Mogwai: Isle Of Bute Rothesay Pavilion

Mogwai bring 'Rock Action' to the UK, sort of...

In a world of compromise, musical, artistic and commercial, Mogwai are one of the few bands that refuse to sell out. Like the space station Babylon 5 they are a beacon and a symbol of real punk rock hope in the brand saturated universe that our music scene has become.

Which is perhaps part of the reason that a few hundred die hard Mogwai fans boarded the Saturn ferry for an hour’s trip across the Irish Sea to the Isle Of Bute for Mogwai‘s UK live debut of material form their third album ‘Rock Action’. Partly an act of Proustian reconstruction (many of the band members and their fans holidayed here as children) and partly a typical act of defiance, tonight they prove again and again that no matter where they play, remote Scottish Island or Shepherds Bush Empire, Mogwai are the best live band in the world.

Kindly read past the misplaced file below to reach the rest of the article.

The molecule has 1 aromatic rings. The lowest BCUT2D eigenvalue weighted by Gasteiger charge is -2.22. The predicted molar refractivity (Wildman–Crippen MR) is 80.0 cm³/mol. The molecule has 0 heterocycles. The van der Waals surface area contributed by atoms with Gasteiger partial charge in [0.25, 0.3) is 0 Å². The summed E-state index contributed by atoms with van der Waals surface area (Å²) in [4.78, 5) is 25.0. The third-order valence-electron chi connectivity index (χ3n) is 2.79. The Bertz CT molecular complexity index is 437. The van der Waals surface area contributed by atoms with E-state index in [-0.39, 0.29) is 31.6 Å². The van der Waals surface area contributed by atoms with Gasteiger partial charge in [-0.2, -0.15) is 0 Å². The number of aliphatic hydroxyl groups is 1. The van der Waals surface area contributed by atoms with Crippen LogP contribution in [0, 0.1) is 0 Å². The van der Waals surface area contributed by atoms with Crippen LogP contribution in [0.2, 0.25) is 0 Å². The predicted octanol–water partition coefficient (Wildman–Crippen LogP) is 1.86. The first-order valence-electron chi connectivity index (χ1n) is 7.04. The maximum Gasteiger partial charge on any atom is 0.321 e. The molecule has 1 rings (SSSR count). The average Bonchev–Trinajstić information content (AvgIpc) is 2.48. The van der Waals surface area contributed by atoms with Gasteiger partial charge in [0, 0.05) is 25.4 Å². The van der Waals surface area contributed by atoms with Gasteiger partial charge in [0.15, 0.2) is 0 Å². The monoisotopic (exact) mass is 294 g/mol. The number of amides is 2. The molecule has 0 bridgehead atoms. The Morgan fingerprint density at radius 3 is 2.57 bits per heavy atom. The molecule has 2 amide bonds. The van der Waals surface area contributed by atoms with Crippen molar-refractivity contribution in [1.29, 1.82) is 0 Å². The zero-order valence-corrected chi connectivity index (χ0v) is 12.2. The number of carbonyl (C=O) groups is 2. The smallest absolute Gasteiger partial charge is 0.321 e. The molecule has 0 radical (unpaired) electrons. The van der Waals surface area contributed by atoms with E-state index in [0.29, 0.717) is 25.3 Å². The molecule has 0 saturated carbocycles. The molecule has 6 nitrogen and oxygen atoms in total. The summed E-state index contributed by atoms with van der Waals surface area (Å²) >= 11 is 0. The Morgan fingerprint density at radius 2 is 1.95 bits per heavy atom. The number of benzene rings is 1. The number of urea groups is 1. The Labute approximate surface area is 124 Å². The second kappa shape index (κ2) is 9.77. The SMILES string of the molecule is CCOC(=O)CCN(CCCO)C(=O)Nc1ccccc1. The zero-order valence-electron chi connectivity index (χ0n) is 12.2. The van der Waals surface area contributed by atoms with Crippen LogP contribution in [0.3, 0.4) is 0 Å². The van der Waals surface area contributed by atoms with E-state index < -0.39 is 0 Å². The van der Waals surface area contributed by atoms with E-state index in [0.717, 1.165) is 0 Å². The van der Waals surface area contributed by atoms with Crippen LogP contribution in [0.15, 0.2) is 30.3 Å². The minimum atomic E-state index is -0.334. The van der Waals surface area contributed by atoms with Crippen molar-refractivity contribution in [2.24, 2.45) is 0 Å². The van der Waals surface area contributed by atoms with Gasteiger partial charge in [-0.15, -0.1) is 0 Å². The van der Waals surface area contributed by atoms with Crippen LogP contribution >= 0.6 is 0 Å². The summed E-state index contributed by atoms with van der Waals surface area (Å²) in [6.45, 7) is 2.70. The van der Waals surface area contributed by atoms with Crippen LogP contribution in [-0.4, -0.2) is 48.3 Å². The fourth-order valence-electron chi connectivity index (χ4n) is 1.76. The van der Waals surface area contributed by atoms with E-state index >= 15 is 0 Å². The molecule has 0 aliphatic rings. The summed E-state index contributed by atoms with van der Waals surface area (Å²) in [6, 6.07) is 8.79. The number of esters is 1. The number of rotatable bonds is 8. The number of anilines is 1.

The slower sort of exploding starts with ‘Sine Wave’ and the venue (usually used for Scottish dancing classes and aerobics sessions) begins to shake. The tender violence of oldie live favourite ‘Xmas Steps’ raises the air pressure inside to near ear imploding point.

Stuart Braithwaite steps to the mic for ‘Take Me Somewhere Nice’ and sings of seeing “Spaceships over Glasgow” and it seems the most natural sight in the world.

Gruff SFA joins up for Welsh language ‘Dial: Revenge’ while encore ‘My Father My King’ ( previously known as ‘Jewish Song’ which debuted at All Tomorrow’s Parties last year) proves that no Mogwai show is over until guitarist John Cummins says it is. He’s still on stage ten minutes after the rest of the band have evacuated in splendid noise and feedback.

The ferry departs on the stroke of 10pm and a few are left behind still reeling from Buckfast and the intensity of the show. So it’s with a cheery wave from stranded youngsters the good ship Saturn returns to port. Why can’t anyone else be bothered to do something as original and brilliant as Mogwai on the Isle Of Bute? All our respect is due.

Neil Thomson